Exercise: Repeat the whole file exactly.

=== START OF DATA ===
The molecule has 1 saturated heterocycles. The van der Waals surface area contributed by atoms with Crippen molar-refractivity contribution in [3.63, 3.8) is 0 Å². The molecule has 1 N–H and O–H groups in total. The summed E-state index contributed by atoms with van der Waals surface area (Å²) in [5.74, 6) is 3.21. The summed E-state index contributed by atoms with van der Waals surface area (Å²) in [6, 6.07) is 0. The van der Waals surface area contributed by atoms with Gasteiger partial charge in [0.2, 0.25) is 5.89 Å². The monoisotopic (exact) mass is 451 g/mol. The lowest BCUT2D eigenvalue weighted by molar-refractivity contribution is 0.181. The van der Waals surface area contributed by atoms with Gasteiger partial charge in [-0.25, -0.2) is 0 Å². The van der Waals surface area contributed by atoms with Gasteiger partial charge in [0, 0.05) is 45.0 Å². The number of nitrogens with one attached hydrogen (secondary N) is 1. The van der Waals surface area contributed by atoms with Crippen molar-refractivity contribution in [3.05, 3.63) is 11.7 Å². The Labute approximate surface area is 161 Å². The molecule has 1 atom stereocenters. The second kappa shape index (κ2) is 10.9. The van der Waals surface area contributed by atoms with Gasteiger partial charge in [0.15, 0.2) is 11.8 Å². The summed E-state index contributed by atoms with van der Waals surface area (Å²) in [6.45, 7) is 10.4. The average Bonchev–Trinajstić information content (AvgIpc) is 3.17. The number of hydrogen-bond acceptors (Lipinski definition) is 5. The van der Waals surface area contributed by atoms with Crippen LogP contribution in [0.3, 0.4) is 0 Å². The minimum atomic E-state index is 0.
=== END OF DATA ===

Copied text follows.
The molecule has 1 saturated heterocycles. The van der Waals surface area contributed by atoms with Crippen molar-refractivity contribution in [3.63, 3.8) is 0 Å². The molecule has 1 N–H and O–H groups in total. The summed E-state index contributed by atoms with van der Waals surface area (Å²) in [5.74, 6) is 3.21. The summed E-state index contributed by atoms with van der Waals surface area (Å²) in [6, 6.07) is 0. The van der Waals surface area contributed by atoms with Gasteiger partial charge in [0.2, 0.25) is 5.89 Å². The monoisotopic (exact) mass is 451 g/mol. The lowest BCUT2D eigenvalue weighted by molar-refractivity contribution is 0.181. The van der Waals surface area contributed by atoms with Gasteiger partial charge in [-0.25, -0.2) is 0 Å². The van der Waals surface area contributed by atoms with Gasteiger partial charge in [0, 0.05) is 45.0 Å². The number of nitrogens with one attached hydrogen (secondary N) is 1. The van der Waals surface area contributed by atoms with Crippen molar-refractivity contribution in [3.05, 3.63) is 11.7 Å². The Labute approximate surface area is 161 Å². The molecule has 1 atom stereocenters. The second kappa shape index (κ2) is 10.9. The van der Waals surface area contributed by atoms with Gasteiger partial charge in [0.15, 0.2) is 11.8 Å². The summed E-state index contributed by atoms with van der Waals surface area (Å²) in [6.45, 7) is 10.4. The average Bonchev–Trinajstić information content (AvgIpc) is 3.17. The number of hydrogen-bond acceptors (Lipinski definition) is 5. The van der Waals surface area contributed by atoms with Crippen LogP contribution in [0.3, 0.4) is 0 Å². The minimum atomic E-state index is 0.